id Software has followed up Quake with Quake II, a game that should have been called "Doom III." The company known for its revolutionary 3D corridor shooters (Wolfenstein 3D, Doom) has replaced the murky crypts and dark cathedrals of Quake with sci-fi inspired base levels and a bad "story." Well, it's about as much of a story as we can expect from id: you're a marine who has crash-landed on the Stroggos alien base. Surprise, surprise, it is now your job to escape and crumble the alien empire at the same time. Sure it's lame, but we all know that the gameplay is the important aspect of 3D corridor shooters!
Quake II is mission-oriented and features military base levels. Unlike Quake, you must complete missions in order to advance through them. These range in complexity from gaining energy cubes for powering-up a factory to setting up comlinks. Not a bad idea, in this reviewer's opinion. However, the levels are often very uninspired. The base theme of the game gets old, leaving you desperately wanting a crypt from Quake. Also replaced are the mutated monsters from hell. In Quake II, you are fighting alien machines or half-humans. The enemy AI is very good, and the characters fit in with the sci-fi theme.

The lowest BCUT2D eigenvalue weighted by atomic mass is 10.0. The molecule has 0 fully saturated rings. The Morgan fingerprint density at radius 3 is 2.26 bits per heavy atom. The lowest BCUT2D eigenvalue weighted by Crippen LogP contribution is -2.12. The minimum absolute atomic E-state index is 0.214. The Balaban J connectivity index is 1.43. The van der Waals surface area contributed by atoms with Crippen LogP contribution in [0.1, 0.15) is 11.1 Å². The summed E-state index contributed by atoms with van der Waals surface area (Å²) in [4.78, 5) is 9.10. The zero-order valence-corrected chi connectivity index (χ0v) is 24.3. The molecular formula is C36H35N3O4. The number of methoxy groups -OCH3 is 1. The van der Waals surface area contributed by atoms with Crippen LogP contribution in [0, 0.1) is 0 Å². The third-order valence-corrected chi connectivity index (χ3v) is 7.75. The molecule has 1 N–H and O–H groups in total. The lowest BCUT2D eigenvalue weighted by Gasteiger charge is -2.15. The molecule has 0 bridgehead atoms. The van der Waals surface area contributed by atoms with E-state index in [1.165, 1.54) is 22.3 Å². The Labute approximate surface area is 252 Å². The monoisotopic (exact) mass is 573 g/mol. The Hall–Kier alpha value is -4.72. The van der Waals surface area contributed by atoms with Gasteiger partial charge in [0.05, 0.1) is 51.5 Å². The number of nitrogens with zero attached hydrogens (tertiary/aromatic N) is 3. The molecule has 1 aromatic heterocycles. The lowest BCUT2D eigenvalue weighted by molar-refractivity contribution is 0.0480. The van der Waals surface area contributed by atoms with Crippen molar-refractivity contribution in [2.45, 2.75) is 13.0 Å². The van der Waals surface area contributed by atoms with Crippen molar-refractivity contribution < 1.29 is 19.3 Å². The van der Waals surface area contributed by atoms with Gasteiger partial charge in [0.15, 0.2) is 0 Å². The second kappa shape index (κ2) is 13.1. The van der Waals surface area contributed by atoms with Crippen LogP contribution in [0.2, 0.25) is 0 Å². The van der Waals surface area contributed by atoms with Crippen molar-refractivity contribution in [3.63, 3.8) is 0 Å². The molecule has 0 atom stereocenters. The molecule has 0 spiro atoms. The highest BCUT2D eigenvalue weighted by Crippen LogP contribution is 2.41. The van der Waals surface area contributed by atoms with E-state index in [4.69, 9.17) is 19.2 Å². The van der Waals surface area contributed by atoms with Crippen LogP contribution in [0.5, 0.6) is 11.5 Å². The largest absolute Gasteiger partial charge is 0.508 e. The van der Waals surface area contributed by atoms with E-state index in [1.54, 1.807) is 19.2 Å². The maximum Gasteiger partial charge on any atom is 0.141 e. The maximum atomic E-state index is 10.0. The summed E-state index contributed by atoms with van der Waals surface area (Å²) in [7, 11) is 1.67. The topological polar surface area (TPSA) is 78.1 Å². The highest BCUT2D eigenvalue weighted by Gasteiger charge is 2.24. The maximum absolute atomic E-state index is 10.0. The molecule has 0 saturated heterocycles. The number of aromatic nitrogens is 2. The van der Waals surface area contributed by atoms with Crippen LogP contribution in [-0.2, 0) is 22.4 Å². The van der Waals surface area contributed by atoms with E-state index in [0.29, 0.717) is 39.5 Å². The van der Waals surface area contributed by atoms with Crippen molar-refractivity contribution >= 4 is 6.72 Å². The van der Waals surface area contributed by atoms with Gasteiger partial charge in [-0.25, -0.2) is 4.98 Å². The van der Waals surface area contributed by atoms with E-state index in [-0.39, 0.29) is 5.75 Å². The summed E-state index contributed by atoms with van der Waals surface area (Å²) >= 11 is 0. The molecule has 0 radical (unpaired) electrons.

They have also taken out the rather harsh and brutal weapons of Quake (Nail Gun, Axe) and replaced them with a more military efficient arsenal. New weapons include a Chaingun, Railgun, BFG (an enhanced version from the Doom games), and a Hyperblaster. They have brought back new versions of the Super Shotgun, the Rocket Launcher and Grenade Launcher. You can also throw hand grenades, which is kind of spiffy. All in all, the new weapons aren't too clever, but they get the job done.